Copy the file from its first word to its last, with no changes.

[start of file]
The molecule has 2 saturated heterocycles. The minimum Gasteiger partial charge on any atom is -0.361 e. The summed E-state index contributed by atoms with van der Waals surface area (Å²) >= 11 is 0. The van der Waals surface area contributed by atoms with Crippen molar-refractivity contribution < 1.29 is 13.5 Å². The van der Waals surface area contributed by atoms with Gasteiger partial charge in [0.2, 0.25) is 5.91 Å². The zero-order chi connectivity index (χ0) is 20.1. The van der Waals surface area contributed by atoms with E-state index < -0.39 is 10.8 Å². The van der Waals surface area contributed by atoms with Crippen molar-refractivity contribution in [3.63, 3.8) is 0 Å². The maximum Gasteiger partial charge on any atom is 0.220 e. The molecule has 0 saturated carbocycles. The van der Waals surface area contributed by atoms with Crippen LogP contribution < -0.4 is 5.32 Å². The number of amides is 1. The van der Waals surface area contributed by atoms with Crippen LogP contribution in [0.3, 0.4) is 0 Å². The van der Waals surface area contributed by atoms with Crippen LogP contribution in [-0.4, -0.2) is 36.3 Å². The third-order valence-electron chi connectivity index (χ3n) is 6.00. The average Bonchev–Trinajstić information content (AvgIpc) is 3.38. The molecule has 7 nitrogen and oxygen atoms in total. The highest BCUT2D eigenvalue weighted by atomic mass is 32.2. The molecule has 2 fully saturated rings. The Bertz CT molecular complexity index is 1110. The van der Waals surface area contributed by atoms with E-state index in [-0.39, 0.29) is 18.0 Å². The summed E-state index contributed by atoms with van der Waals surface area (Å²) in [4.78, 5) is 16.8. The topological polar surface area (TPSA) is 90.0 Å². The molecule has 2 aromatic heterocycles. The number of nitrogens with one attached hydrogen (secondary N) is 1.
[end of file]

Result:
The molecule has 2 saturated heterocycles. The minimum Gasteiger partial charge on any atom is -0.361 e. The summed E-state index contributed by atoms with van der Waals surface area (Å²) >= 11 is 0. The van der Waals surface area contributed by atoms with Crippen molar-refractivity contribution < 1.29 is 13.5 Å². The van der Waals surface area contributed by atoms with Gasteiger partial charge in [0.2, 0.25) is 5.91 Å². The zero-order chi connectivity index (χ0) is 20.1. The van der Waals surface area contributed by atoms with E-state index < -0.39 is 10.8 Å². The van der Waals surface area contributed by atoms with Crippen molar-refractivity contribution in [3.63, 3.8) is 0 Å². The maximum Gasteiger partial charge on any atom is 0.220 e. The molecule has 0 saturated carbocycles. The van der Waals surface area contributed by atoms with Crippen LogP contribution < -0.4 is 5.32 Å². The number of amides is 1. The van der Waals surface area contributed by atoms with Crippen LogP contribution in [0.3, 0.4) is 0 Å². The van der Waals surface area contributed by atoms with Crippen LogP contribution in [-0.4, -0.2) is 36.3 Å². The third-order valence-electron chi connectivity index (χ3n) is 6.00. The average Bonchev–Trinajstić information content (AvgIpc) is 3.38. The molecule has 7 nitrogen and oxygen atoms in total. The highest BCUT2D eigenvalue weighted by atomic mass is 32.2. The molecule has 2 fully saturated rings. The Bertz CT molecular complexity index is 1110. The van der Waals surface area contributed by atoms with E-state index in [-0.39, 0.29) is 18.0 Å². The summed E-state index contributed by atoms with van der Waals surface area (Å²) in [4.78, 5) is 16.8. The topological polar surface area (TPSA) is 90.0 Å². The molecule has 2 aromatic heterocycles. The number of nitrogens with one attached hydrogen (secondary N) is 1.